Football Federation Australia (FFA) imposed new lighting restrictions on local clubs after the A-League powerhouse was matched against Stirling, ruling out Macedonia Park as a venue.
The decision has drawn criticism from local clubs and Football West, with the State Government admitting it would have preferred to see the FFA match take place at the Stirling venue.
Stirling Lions head of football operations Don Evans said the club felt robbed and questioned the point of the inaugural FFA cup if it didn’t allow Australia’s smaller clubs to bring A-League giants to their communities.
‘Robbed and deprived; when we were in that lottery draw, we understood the terms and conditions, and we’d already passed the approval test and the suitability of our venue,’ Mr Evans said.
‘What they’ve done is flex the muscle of the power brokers in the east against West Australian development.
‘This was all about the little club getting to play the giant and having a David and Goliath battle occurring in suburbia for the locals to enjoy.’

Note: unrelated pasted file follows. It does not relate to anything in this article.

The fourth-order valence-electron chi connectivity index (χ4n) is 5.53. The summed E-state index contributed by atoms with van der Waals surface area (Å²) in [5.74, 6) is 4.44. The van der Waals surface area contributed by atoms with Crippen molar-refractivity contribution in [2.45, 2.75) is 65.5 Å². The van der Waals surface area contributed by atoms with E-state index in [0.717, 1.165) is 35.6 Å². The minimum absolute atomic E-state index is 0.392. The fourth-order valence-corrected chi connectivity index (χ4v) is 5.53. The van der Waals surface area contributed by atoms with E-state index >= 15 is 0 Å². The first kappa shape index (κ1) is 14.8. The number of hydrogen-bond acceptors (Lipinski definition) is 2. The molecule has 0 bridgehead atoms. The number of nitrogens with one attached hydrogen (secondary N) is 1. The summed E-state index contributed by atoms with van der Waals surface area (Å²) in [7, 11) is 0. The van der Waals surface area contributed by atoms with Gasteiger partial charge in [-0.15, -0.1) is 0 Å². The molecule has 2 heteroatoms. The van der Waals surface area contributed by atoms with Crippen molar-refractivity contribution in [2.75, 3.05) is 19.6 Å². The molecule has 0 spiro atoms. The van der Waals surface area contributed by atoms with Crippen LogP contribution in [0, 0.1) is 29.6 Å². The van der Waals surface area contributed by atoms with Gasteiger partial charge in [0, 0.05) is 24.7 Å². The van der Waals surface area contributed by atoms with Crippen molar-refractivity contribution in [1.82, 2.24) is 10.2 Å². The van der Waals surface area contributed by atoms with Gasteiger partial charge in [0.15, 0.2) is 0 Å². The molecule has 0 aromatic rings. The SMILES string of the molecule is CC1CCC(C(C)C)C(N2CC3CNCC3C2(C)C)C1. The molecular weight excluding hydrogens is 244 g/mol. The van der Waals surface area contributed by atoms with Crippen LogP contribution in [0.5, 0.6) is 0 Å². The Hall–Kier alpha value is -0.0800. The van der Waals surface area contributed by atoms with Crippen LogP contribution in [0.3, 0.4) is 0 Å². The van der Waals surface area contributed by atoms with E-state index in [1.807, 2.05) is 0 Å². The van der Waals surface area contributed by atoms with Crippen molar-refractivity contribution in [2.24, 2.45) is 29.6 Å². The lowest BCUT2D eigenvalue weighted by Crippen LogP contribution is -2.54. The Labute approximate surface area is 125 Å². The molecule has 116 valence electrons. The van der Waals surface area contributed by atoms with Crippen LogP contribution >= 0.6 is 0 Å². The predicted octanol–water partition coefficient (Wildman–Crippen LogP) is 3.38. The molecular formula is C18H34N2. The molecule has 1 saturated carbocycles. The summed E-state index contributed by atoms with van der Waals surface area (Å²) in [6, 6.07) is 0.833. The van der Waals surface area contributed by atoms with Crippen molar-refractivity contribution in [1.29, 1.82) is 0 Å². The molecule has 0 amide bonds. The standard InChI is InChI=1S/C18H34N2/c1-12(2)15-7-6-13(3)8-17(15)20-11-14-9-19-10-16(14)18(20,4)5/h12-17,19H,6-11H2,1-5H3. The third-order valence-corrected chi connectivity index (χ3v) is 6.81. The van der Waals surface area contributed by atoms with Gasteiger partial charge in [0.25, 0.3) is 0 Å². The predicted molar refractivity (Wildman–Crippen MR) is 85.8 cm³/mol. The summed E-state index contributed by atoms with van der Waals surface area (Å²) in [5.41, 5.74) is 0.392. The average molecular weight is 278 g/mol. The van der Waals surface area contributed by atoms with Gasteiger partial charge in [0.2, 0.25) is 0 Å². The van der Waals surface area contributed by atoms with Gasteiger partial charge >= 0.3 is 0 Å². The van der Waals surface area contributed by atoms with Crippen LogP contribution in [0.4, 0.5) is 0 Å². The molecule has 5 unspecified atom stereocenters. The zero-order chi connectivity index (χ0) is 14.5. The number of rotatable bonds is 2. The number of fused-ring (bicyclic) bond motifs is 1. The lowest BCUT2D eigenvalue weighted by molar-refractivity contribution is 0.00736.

In a letter addressed to the chief executive of Football Federation Australia (FFA), Football West chairman Liam Twigger criticised the governing body for acting against exactly what the FFA cup was designed for.
‘You personally ask the football community to help sell the romance, yet when two of the far-flung and unknown outposts of WA community football get drawn against A-League clubs, in one fell swoop they are told they can not host matches because their venue does not meet criteria the FFA does not even stipulate in their venue requirements document,’ Mr Twigger said.
‘To have FFA at the last moment raise such issues is not acceptable, it is in direct conflict with the stated aims of the FFA cup and will cause not only prejudice, but financial loss to the clubs concerned.’
Mr Evans said although disappointed, the club had to refocus ahead of next month’s game, set to be held at the new Perry Lakes Athletics stadium.
‘For us, we have to turn this anger into positive energy and focus on the job at hand and I think our players will respond in that manner,’ he said.
A spokeswoman for the Department of Sport and Recreation said she understood the reasons behind the FFA’s decision.
‘The FFA have established lighting requirements in conjunction with the players association, which the athletics stadium complies with,’ she said.
‘Of course it would be preferable for the clubs to be able to use their own venues.’
The FFA did not respond to questions before deadline.